A La Carte: World Street Food

Once upon a time, around one year ago, strange happenings were cited by the denizens of Taos in the vacant lot north of Cid’s. Necks were craned and eyeballs popped as the people of the town drove past the site, whizzing to and fro on their daily grind. What was happening? A dusty trailer was placed smack dab in the middle of the lot and left to bake in the sun. There were rumors of it being a restaurant. Every now and again idle thoughts floated the trailer’s way as folks looked right before pulling out of Cid’s to go home and make dinner.

And then one day there came a sign. It was specific, it was yellow, and it read A LA CARTE: World Street Food. Underneath these words was a nifty and intriguing promise — Express Takeout!

A food cart in Taos that doesn’t serve tacos? Well, yes, they do in fact serve tacos, but that’s not all they serve. A food cart in Taos with express drive-thru service? A food cart in Taos with a beautiful shaded tomato-lined dining patio that’s not made out of lattice work fencing?

I live on the northside and have to drive by this fantastic little gem of a food stand almost everyday. It’s taken me an entire year to get there and let me tell you, I feel shame for not having stopped by sooner.

I corralled my friends Scott and Rich — please note photo exhibits A and B, respectively — into dining with me so I could order more food than I could ever possibly eat myself and get to taste it all.

When we drove in, my first pleasant surprise was that they have an entire shaded parking lot in the back. We walked up to the window and Louise, who was furiously cooking during the lunch rush, gave us a smile and said hello through the drive-thru window.

The menu is simple, hand-written on chalk boards attached to the sides of the truck, and divvied up into three approachable sections: Sandwiches, Salads, & World Street Food. After rolling my slavering tongue and taste buds back into my mouth, I noticed the prices. Not a single item on the menu over $10. In fact, most of them are $7.50! Holy affordable, Batman — that’s what I’m talking about!

We ordered three dishes, all heaping portions.The Moroccan: a grilled beef-gyro-style pita with sauteed peppers and onions slathered in a mint yogurt sauce: $7.75  The Indo: grilled chicken served over rice smothered in a very decadent creamy peanut sauce with a fresh chickpea, tender mixed greens, cucumber, and tomato salad on the side: $7.75. And pulled pork tacos, three mountainous corn tortillas dripping with juicy pork topped with a sweet and tangy pineapple salsa with fresh crunchy coleslaw on the side: $7.50.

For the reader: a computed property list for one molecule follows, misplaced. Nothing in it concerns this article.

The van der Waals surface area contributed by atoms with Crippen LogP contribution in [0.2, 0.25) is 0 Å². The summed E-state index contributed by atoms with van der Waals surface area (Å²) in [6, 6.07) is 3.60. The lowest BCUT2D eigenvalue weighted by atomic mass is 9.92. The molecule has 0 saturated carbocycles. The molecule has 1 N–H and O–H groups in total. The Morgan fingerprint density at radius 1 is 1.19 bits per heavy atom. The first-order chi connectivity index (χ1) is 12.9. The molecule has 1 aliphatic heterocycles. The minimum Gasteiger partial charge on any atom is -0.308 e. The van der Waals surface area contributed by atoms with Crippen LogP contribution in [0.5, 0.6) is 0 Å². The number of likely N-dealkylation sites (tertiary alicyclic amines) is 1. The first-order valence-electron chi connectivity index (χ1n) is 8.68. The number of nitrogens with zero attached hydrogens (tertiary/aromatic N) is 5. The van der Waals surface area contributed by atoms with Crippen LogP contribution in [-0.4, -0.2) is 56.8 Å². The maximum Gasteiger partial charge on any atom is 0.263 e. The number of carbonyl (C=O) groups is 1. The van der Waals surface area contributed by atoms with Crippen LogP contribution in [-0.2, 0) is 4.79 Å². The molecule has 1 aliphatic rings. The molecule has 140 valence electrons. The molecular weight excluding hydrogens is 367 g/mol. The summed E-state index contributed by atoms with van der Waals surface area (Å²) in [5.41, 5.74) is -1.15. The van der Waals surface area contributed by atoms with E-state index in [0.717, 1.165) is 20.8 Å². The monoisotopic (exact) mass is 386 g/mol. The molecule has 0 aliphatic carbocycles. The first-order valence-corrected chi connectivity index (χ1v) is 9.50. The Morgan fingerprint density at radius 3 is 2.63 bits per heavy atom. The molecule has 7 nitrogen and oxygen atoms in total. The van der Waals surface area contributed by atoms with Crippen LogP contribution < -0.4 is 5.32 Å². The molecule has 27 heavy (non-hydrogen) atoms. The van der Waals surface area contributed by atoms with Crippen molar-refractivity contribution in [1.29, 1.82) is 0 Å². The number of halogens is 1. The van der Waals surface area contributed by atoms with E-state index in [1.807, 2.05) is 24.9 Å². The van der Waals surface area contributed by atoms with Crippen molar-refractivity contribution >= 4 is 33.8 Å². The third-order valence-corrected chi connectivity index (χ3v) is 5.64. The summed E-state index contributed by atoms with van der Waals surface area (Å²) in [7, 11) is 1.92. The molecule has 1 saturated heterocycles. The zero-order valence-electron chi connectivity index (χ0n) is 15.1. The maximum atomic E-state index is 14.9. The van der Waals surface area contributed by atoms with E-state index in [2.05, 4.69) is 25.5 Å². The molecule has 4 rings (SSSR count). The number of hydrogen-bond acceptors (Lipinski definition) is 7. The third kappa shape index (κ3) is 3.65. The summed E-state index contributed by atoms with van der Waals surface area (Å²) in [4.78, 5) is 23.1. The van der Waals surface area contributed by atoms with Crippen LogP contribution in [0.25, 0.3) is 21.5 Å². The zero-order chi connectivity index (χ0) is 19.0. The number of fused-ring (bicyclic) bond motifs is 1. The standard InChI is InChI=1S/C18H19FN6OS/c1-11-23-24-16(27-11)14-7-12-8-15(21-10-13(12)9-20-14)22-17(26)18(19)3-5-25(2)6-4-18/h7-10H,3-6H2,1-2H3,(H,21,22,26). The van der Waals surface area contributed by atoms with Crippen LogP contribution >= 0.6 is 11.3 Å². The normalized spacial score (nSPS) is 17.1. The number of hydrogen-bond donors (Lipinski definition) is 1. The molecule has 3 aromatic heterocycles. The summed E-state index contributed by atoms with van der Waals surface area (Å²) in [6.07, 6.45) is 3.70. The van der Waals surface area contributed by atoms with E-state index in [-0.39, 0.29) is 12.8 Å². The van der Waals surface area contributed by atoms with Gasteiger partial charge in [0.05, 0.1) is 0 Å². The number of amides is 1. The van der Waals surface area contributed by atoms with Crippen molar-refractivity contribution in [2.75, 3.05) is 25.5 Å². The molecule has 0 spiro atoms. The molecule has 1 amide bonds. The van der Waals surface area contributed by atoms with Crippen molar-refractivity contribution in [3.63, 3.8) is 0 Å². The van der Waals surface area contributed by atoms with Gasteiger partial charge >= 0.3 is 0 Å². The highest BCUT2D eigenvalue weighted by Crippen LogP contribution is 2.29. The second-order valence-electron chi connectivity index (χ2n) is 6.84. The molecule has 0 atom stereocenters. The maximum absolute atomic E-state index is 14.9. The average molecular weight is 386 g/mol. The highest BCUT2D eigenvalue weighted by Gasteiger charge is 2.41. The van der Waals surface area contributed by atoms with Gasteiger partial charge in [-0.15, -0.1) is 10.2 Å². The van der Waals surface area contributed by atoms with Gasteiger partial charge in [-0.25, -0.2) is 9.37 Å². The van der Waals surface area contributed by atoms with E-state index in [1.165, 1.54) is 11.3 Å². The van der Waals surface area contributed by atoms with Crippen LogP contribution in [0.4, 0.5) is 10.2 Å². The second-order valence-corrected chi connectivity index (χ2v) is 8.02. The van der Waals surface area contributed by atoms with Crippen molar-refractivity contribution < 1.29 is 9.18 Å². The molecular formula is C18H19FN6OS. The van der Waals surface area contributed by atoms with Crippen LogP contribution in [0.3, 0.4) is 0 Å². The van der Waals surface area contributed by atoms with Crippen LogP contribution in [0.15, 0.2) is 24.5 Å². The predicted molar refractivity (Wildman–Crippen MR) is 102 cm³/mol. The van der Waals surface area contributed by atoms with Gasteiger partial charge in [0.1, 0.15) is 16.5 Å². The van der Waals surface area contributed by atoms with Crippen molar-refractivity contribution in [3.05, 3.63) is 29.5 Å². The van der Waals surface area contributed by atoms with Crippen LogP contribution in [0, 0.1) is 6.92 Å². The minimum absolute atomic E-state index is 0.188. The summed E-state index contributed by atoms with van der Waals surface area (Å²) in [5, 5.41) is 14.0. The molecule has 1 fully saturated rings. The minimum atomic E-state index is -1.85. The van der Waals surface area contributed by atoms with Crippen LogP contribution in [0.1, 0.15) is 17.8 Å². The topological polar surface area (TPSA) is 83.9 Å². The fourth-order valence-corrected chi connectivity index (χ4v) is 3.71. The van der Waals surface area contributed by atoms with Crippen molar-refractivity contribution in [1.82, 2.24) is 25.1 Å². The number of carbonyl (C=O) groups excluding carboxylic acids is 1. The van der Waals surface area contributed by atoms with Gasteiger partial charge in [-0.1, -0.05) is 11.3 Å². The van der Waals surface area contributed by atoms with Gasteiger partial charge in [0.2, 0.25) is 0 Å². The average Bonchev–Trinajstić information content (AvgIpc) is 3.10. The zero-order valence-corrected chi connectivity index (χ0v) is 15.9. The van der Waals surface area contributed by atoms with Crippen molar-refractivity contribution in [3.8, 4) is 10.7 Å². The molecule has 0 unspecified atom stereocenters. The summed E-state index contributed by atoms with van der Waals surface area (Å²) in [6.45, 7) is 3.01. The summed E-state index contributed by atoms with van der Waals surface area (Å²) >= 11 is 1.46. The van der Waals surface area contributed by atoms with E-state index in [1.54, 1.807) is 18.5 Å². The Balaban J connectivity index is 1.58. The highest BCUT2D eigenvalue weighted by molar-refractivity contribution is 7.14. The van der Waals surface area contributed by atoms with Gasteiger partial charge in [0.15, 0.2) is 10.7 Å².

A LA CARTE is owned by Louise, who has one employee, Lisa. I got to chat with both of them briefly, which was very kind considering I was asking them questions during the middle of a very busy lunch hour. Louise, who does all the cooking, has owned a couple of larger restaurants throughout her career. When I asked her why a food truck, she chuckled and said it’s so much easier than running a full-scale restaurant.  She said the current location took her over a year to secure, during which time she decided if she couldn’t use this property she wouldn’t be starting a food cart in Taos — lucky for us, she got it!

Lisa mans the register, takes the orders, and delivers service with a quiet smile. She told me I could quote her as saying that “after all these years working restaurants, she has finally found an owner that isn’t an alcoholic or a maniac!” That’s one happy employee.

A LA CARTE also serves breakfast, with one notable exception: no breakfast burrito. (Of course, if that’s what you want, there are plenty of other places to go.)

They are open Monday through Friday, 9am-2:30pm, and are cash or check only.

There’s not much left to say except a delighted personal note: as a girl who always seems to be searching for a freshly brewed frosty glass of good strong iced-tea with lemon, A LA CARTE’s sun tea is where it’s at!